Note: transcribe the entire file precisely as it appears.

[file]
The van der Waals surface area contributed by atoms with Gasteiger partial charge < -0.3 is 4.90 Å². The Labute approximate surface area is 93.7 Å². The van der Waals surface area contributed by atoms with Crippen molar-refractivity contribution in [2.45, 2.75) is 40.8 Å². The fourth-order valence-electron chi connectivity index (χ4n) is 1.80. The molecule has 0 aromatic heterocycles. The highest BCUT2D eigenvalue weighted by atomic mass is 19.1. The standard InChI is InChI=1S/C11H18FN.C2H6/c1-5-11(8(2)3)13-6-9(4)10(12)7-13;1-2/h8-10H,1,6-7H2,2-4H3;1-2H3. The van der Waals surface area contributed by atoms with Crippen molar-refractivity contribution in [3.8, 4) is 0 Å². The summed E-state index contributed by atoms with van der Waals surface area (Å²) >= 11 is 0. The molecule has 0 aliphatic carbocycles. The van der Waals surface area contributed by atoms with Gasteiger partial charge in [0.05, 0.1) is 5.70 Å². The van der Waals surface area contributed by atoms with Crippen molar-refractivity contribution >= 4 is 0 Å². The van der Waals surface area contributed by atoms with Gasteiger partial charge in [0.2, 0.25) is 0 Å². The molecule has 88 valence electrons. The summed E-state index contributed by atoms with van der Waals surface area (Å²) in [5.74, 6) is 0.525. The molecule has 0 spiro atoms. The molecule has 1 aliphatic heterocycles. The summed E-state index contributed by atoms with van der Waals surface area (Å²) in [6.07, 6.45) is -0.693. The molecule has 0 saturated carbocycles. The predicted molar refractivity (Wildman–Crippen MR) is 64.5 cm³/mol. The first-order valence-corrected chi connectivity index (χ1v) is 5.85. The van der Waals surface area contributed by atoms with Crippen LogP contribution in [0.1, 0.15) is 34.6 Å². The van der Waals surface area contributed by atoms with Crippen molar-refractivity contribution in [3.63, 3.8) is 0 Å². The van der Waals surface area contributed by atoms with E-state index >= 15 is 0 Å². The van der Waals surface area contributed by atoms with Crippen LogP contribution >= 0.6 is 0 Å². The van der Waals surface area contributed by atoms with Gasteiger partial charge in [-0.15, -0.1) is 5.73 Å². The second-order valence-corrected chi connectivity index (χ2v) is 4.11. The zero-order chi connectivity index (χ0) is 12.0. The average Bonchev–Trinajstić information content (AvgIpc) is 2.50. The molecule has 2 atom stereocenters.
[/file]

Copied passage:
The van der Waals surface area contributed by atoms with Gasteiger partial charge < -0.3 is 4.90 Å². The Labute approximate surface area is 93.7 Å². The van der Waals surface area contributed by atoms with Crippen molar-refractivity contribution in [2.45, 2.75) is 40.8 Å². The fourth-order valence-electron chi connectivity index (χ4n) is 1.80. The molecule has 0 aromatic heterocycles. The highest BCUT2D eigenvalue weighted by atomic mass is 19.1. The standard InChI is InChI=1S/C11H18FN.C2H6/c1-5-11(8(2)3)13-6-9(4)10(12)7-13;1-2/h8-10H,1,6-7H2,2-4H3;1-2H3. The van der Waals surface area contributed by atoms with Crippen molar-refractivity contribution in [3.8, 4) is 0 Å². The summed E-state index contributed by atoms with van der Waals surface area (Å²) >= 11 is 0. The molecule has 0 aliphatic carbocycles. The van der Waals surface area contributed by atoms with Gasteiger partial charge in [0.05, 0.1) is 5.70 Å². The van der Waals surface area contributed by atoms with Crippen molar-refractivity contribution >= 4 is 0 Å². The van der Waals surface area contributed by atoms with Gasteiger partial charge in [0.2, 0.25) is 0 Å². The molecule has 88 valence electrons. The summed E-state index contributed by atoms with van der Waals surface area (Å²) in [5.74, 6) is 0.525. The molecule has 0 spiro atoms. The molecule has 1 aliphatic heterocycles. The summed E-state index contributed by atoms with van der Waals surface area (Å²) in [6.07, 6.45) is -0.693. The molecule has 0 saturated carbocycles. The predicted molar refractivity (Wildman–Crippen MR) is 64.5 cm³/mol. The first-order valence-corrected chi connectivity index (χ1v) is 5.85. The van der Waals surface area contributed by atoms with Crippen LogP contribution in [0.1, 0.15) is 34.6 Å². The van der Waals surface area contributed by atoms with Crippen molar-refractivity contribution in [3.63, 3.8) is 0 Å². The van der Waals surface area contributed by atoms with E-state index >= 15 is 0 Å². The van der Waals surface area contributed by atoms with Crippen LogP contribution >= 0.6 is 0 Å². The van der Waals surface area contributed by atoms with Gasteiger partial charge in [-0.15, -0.1) is 5.73 Å². The second-order valence-corrected chi connectivity index (χ2v) is 4.11. The zero-order chi connectivity index (χ0) is 12.0. The average Bonchev–Trinajstić information content (AvgIpc) is 2.50. The molecule has 2 atom stereocenters.